I almost quit my job last week. I had been offered a job by another bank as well as was seriously considering a really exciting prospect at another firm (after what I thought to be a good interview last Monday.) I felt that I was being undervalued at my firm and was looking for a fresh start at a new one with a markedly different ethic. The situation — the ruthless competition, the insanity of top management — was most stressful these past few weeks (since it was, after all, the end of the fiscal year and, at this time of raises and bonuses, everything else gets to be heightened to a notch over crazy) that I felt convinced (if not pushed) enough to leave. But, in a bizaare twist of fate, I was offered a big promotion last Tuesday. This news came after I learned that I was outed last week to the Managing Director by this woman whom I was up against for the post. I was offended not by the fact that the MD knew (although that fact really was none of his business) but by the fact that this woman decided to volunteer this private info to him. It was a most inappropriate (if not vile) way to receive secondhand info given the context. (I felt like Lance Bass being outed by a third party. At least, Neil Patrick Harris was given the decency of outing himself.) As I look back now at this rollercoaster of a workweek, I know that I am happy with this reassuring news and am relieved given my renewed sense of self-worth from this recognition and yet, am still quite shocked about it. Of course, I know that I undoubtedly deserve it (more than that bitch did) but I am also quite aware of all the negatives stacked up on my card — gay and minority and not-a-kiss-ass — that I knew it was an uphill battle. I’m also quite perplexed now about my exit plan. (That firm never fails to mindfuck with me.) Should I leave now or should I stay? I realize that it has always been either sink or swim in any corporate environment and this department I’m in is just a sea of sheer suit-and-tie insanity.

But as much as I gripe about my firm, it is this company that allows me to pay for my many indulgences including netporn subscriptions and Broadway shows. (I’m still deciding whether a bf is a necessity or luxury.) Tim, my bf, and I saw John Doyle’s restaging of Stephen Sondheim’s Company last Thursday.

Company is the story of Bobby, a single male on the cusp of 35, struggling if not simply dealing with his bachelorhood in stark contrast to his friends, all married couples, as told against the backdrop of his surprise birthday party at a NY apartment. This conceptual Sondheim show fit quite seamlessly with Doyle’s directorial vision and Mary Mitchell Campbell’s refreshingly masterful musical orchestration. The former who ably directed Patti LuPone to play a tuba as Mrs. Lovett in Sweeney Todd last season excels in a similar feat with Company’s brilliant cast. (I thought getting all the actors to play all the instruments needed on stage, thus, dispensing with the need for a separate orchestra, was a stroke of genius. Besides, who else could get Barbara Walsh to make music out of a martini glass?!) Notably, Raul Esparza, as Bobby, captures the sensitivity of a bachelor torn between the burden of societal expectations of attachment/marriage and his own personal reflection on a genuine notion of companionship. (I have since had a crush on him after seeing him sooooo many years ago in tick tick Boom, Jonathan Larson’s other piece on the angst of 20something NYers. Now that he portrays a character in his mid30s, I find him even sexier.) Also, Barbara Walsh, as Joanne in the role immortalized by the one-and-only Elaine Stritch, is most riveting as the vodka-guzzling matron. Stritch is one tought act to follow but Walsh delivers her own stamp on the role with her portrayal of a woman oozing with worldly wisdom. She delivers a show-stopping effort with the song, The Ladies Who Lunch. I wish the director had allowed her pause after the song so the audience could grant her a much-deserved long applause (as was given Judy Pfitsh as Amy after her take on the runaway bride’s anthem, Getting Married Today.) Sondheim’s music carries one through the highs and lows of urban relationships but I believe it is the final song, Being Alive, that bears the crux of his message. Company, an integral part of one’s living, isn’t just needing to be with someone but is ultimately fulfilled when that someone, who is not just anyone, is desired.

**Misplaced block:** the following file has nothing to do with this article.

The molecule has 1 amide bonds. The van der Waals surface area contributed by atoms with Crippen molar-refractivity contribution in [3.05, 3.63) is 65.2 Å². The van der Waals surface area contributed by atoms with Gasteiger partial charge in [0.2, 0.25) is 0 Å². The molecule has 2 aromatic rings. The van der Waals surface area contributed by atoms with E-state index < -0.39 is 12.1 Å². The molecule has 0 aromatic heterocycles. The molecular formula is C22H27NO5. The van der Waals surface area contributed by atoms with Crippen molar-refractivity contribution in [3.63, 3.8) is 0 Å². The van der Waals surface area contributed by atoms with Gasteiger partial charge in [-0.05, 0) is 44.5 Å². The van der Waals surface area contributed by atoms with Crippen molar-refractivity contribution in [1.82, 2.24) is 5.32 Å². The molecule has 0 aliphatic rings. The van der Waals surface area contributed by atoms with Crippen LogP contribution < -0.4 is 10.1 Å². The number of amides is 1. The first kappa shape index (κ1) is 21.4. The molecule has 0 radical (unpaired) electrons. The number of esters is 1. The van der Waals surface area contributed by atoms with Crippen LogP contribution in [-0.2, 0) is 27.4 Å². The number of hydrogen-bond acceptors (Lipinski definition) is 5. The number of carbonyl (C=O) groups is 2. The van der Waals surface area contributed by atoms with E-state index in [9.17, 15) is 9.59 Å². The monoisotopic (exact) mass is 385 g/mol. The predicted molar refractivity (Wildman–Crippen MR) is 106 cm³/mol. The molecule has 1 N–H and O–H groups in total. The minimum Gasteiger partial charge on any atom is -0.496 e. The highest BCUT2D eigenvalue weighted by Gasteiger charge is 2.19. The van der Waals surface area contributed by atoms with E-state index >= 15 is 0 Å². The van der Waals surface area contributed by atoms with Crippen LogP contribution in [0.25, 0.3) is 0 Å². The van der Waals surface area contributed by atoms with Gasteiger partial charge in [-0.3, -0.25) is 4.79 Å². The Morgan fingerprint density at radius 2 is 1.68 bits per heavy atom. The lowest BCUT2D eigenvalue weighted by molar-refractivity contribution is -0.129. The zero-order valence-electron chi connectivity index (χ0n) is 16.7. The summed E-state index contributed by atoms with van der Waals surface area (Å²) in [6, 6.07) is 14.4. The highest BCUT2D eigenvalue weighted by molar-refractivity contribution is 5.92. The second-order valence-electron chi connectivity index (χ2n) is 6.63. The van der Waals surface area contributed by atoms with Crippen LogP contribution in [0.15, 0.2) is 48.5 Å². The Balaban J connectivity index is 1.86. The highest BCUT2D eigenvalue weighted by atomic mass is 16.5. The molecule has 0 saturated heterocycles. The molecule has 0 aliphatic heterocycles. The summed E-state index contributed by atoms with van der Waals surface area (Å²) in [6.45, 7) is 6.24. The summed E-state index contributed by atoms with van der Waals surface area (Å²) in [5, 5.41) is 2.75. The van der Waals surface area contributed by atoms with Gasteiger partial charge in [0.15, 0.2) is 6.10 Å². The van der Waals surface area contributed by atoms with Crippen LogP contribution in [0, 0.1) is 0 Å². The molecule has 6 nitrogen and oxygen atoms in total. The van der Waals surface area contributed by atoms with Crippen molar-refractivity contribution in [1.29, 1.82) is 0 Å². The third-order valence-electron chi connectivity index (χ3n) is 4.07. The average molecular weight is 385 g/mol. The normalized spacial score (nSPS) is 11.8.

Socrates says that the unexamined life is not worth living. George Furth, in his book for Company, essays that the unlived life is not worth examining. In hindsight, I realize that, suddenly, I am renewed in waking up to go to work. Smilingly, I know that I am growing in my relationship with Tim. What I need to do and who I need to be with are leveling with what I want to do and who I want to be with. Isn’t that the measure of happiness?